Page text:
Tin Pan Alley lyricist Ballard MacDonald was born October 15, 1882, in Portland, OR, and later moved to New York to seek a songwriting career. Working for the J. Fred Helf publishing company, MacDonald wrote lyrics for a song called "Play That Barber-Shop Chord" in 1910, which became a hit with revised lyrics when it was sung in The Ziegfeld Follies by vaudeville star Bert Williams. MacDonald, however, was not properly credited as a writer, and successfully sued Helf for 37,500 dollars, which put the company out of business. MacDonald subsequently worked with composer Harry Carroll on such songs as "On the Mississippi" (1912), "The Trail of the Lonesome Pine" (1912, based on the million-selling novel), and "It Takes a Little Rain With the Sunshine to Make the World Go Round." His next profitable partnership was with James Hanley, which produced the 1917 hit "(Back Home Again In) Indiana," a tune inspired by Paul Dresser's "On the Banks of the Wabash." The following year, MacDonald co-wrote the lyrics to Hanley's "Three Wonderful Letters from Home" with Joe Goodwin, and set words to Mary Earl's "Beautiful Ohio," which was later adopted as Ohio's official state song. In the early '20s, MacDonald turned his attention to Broadway revues, which in 1924 brought him his most notable musical collaborator in George Gershwin; MacDonald and Buddy DeSylva co-wrote the lyrics to Gershwin's "Somebody Loves Me," featured in the musical George White's Scandals.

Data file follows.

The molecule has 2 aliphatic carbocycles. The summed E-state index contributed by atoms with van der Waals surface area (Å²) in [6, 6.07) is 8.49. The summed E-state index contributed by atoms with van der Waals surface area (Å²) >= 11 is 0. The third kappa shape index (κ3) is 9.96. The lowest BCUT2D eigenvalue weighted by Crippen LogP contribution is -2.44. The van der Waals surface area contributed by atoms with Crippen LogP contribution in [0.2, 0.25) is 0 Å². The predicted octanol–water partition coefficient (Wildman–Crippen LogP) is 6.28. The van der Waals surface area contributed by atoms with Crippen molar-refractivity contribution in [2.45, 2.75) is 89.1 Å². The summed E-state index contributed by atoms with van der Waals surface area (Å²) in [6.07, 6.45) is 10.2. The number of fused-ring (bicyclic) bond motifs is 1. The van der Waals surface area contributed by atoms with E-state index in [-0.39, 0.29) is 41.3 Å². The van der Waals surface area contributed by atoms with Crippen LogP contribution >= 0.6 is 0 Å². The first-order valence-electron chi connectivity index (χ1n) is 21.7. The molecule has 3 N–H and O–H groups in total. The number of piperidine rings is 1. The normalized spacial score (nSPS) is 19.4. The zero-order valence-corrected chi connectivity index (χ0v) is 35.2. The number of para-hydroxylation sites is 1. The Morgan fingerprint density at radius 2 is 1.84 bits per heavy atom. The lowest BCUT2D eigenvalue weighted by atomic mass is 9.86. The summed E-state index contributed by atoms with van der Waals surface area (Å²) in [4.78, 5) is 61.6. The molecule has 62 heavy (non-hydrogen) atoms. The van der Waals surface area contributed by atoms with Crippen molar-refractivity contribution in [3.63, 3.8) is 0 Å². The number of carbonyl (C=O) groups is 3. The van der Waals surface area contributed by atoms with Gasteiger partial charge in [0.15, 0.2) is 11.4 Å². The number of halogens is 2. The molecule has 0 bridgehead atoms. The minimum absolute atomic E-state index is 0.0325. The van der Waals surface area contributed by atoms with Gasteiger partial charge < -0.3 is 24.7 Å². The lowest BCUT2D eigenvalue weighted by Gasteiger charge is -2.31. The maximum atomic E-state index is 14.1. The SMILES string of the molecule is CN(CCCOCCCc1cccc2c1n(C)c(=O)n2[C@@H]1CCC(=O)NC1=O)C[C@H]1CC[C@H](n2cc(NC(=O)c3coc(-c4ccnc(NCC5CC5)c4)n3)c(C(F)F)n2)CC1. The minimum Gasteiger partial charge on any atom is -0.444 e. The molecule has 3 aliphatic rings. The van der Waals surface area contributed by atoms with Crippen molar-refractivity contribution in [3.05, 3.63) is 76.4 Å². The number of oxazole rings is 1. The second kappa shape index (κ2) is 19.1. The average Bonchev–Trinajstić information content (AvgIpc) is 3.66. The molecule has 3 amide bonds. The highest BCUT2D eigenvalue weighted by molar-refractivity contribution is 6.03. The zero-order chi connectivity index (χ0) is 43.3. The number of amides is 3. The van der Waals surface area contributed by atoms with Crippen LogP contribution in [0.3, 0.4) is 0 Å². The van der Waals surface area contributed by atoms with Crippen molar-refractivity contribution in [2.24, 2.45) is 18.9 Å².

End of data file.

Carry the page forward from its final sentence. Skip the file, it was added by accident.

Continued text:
In 1926, MacDonald teamed up with Walter Donaldson to write songs for the Broadway show Sweetheart Time, and also worked on the stage and film adaptations of the English show Battling Butler, which in its screen incarnation starred Buster Keaton. Henceforth, MacDonald also handled the book for many of the musicals to which he contributed songs. His songs also began popping up in movies, most notably in 1930's It's a Great Life, where he and Dave Dreyer penned "The Hoosier Hop" and "I'm Following You." 1934's Thumbs Up was MacDonald's final Broadway show; he passed away on November 17, 1935.